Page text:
About My Course
It used to be a paid-for program priced at $69, but now you can get full life-time access to the entire program for free. In over 25 full lessons (by the way, when I say “lesson”, we are talking about a real lesson, not just a 45-second video!) I will guide you through the process of learning how to play the guitar.
Don’t have a guitar yet? Not sure what accessories to buy? Confused about chords and finger-positions?
No worries, I got you covered. We will talk about these and many other questions in detail!
Here are a few examples of the cool stuff you are about to learn as part of the Beginners Guitar Course:
Are you ready to finally learn how to play the guitar absolutely free of charge?
Latest Guitar News
In July, 1965, guitarist Wes Montgomery joined the Wynton Kelly Trio as an extra added attraction for the purpose of performing in the top jazz clubs and concert halls throughout the United States. One of their first performances together was at the Newport Jazz Festival where they received a standing ovation.
Here is the link to the 2018 Jamplay Thanksgiving Discounts: Click Here!
I will be putting out a series of short guitar video lessons for slightly advanced players. The first lesson is a simple dexterity finger stretch exercise, using one and the same chord shape, but moving it up and down the fretboard.
The base chord shape here is a simple A5 Power Chord. But we add one more note, the 9th. This adds tension and makes for a dark yet soothing sound. But I guess everybody hears things differently. Anyway, start off with playing the base chord.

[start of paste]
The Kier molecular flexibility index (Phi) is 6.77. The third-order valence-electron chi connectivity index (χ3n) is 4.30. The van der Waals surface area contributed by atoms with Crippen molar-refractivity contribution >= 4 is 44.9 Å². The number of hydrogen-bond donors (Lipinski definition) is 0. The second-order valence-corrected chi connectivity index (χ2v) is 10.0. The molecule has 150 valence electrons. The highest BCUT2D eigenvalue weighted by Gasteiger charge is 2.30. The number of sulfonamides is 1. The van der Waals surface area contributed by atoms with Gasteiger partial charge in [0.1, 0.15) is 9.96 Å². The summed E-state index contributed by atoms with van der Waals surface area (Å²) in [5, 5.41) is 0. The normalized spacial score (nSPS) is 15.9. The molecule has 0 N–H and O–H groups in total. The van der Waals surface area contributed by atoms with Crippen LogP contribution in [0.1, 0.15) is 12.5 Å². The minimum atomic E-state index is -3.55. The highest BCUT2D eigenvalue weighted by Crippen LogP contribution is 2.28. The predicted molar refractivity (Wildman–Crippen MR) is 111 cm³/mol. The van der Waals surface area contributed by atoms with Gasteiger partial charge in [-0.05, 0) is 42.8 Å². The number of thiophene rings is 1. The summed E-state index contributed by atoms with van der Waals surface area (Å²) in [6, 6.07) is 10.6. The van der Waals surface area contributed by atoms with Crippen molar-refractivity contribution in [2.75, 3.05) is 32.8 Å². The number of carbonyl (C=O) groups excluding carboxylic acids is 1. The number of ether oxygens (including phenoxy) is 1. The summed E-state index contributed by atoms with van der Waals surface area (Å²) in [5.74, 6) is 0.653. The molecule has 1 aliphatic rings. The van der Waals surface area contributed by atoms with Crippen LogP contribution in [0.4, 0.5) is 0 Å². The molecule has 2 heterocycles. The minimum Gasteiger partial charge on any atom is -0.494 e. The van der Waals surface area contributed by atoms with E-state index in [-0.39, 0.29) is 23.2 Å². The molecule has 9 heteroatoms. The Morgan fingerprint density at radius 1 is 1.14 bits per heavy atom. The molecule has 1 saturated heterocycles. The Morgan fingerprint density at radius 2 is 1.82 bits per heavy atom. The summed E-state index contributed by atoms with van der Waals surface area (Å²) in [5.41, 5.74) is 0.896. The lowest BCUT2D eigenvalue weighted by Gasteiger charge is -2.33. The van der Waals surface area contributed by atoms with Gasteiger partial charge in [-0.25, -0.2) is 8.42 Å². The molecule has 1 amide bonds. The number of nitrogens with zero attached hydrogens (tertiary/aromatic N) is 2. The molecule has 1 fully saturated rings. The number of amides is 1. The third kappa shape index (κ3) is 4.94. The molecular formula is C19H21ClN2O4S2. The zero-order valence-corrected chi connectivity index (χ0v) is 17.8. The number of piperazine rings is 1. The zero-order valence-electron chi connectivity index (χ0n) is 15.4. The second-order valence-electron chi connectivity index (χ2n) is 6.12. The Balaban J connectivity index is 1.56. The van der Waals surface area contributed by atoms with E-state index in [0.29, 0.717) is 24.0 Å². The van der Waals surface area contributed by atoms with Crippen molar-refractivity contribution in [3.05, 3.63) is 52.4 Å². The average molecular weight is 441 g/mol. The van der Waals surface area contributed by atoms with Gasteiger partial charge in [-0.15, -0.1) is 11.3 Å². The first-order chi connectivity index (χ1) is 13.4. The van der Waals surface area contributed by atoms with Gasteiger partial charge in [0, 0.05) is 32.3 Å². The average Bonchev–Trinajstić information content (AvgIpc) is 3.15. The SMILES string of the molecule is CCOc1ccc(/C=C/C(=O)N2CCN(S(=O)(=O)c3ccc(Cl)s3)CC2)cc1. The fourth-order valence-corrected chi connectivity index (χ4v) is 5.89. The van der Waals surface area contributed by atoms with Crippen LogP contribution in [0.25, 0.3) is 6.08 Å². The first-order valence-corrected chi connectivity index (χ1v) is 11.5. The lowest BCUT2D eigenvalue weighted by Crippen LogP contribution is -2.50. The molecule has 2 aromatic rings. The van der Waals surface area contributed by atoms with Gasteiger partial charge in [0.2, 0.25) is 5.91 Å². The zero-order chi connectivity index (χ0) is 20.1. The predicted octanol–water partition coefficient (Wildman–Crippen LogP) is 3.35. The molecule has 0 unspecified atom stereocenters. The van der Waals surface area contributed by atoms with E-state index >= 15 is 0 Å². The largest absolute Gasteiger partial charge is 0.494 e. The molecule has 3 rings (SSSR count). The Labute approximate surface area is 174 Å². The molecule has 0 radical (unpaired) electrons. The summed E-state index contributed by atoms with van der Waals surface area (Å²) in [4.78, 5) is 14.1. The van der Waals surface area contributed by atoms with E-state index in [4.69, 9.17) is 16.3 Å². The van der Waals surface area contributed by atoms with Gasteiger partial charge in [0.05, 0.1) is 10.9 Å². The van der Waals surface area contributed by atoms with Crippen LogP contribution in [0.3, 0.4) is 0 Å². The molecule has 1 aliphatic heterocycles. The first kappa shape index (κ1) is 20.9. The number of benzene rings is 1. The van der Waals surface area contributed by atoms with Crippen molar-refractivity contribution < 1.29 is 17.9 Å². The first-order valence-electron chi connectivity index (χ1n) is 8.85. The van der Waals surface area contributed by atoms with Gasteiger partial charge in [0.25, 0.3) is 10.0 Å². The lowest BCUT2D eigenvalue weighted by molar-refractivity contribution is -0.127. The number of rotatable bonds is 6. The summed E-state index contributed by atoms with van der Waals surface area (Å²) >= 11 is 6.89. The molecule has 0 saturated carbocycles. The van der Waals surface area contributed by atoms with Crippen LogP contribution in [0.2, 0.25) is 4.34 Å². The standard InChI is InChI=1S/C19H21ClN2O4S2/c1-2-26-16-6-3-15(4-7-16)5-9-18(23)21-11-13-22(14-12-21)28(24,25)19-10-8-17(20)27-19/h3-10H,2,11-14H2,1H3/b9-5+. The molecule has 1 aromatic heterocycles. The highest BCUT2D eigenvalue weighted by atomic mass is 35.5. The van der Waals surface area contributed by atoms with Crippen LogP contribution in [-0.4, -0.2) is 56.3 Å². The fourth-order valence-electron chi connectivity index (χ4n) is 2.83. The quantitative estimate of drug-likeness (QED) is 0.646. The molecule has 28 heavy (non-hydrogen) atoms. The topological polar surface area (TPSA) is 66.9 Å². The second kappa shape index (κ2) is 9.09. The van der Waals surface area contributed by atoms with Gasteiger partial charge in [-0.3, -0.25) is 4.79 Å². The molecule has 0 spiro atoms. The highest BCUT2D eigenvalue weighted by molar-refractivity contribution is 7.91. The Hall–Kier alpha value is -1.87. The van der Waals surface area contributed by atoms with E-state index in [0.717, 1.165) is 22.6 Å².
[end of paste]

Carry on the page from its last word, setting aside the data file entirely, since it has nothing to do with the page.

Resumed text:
Today, I’d like to talk about the next gem in my Joe Pass record collection. We are talking about ‘Eximious’ by The Joe Pass Trio. Well, the latter term can mean a lot of things, but for this specific record, the three am combo is comprises of Niels-Henning Orstedt Pedersen, Martin Drew and the one and only, Joe Pass.
I was thrilled when this album came in the mail today. “Count Basie – Kansas 6” showcases how well these six outstanding musicians – all renowned capacities in their own right – engage in a breathtaking interplay, or as much more eloquently described in the liner notes below, an ‘amusing exchange’.
If you have listened to any music, you have definitely heard dominant chords played. They are very common in jazz music and other genres.
A dominant chord contains a number after it, such as “7” (example C7). Identify the dominant chord by the following: 7, 7th, other numbers such as 9 or 13. The “dom7” symbol is also used.
In essence it can be remembered as the chord that has just a number after it; no minor or major.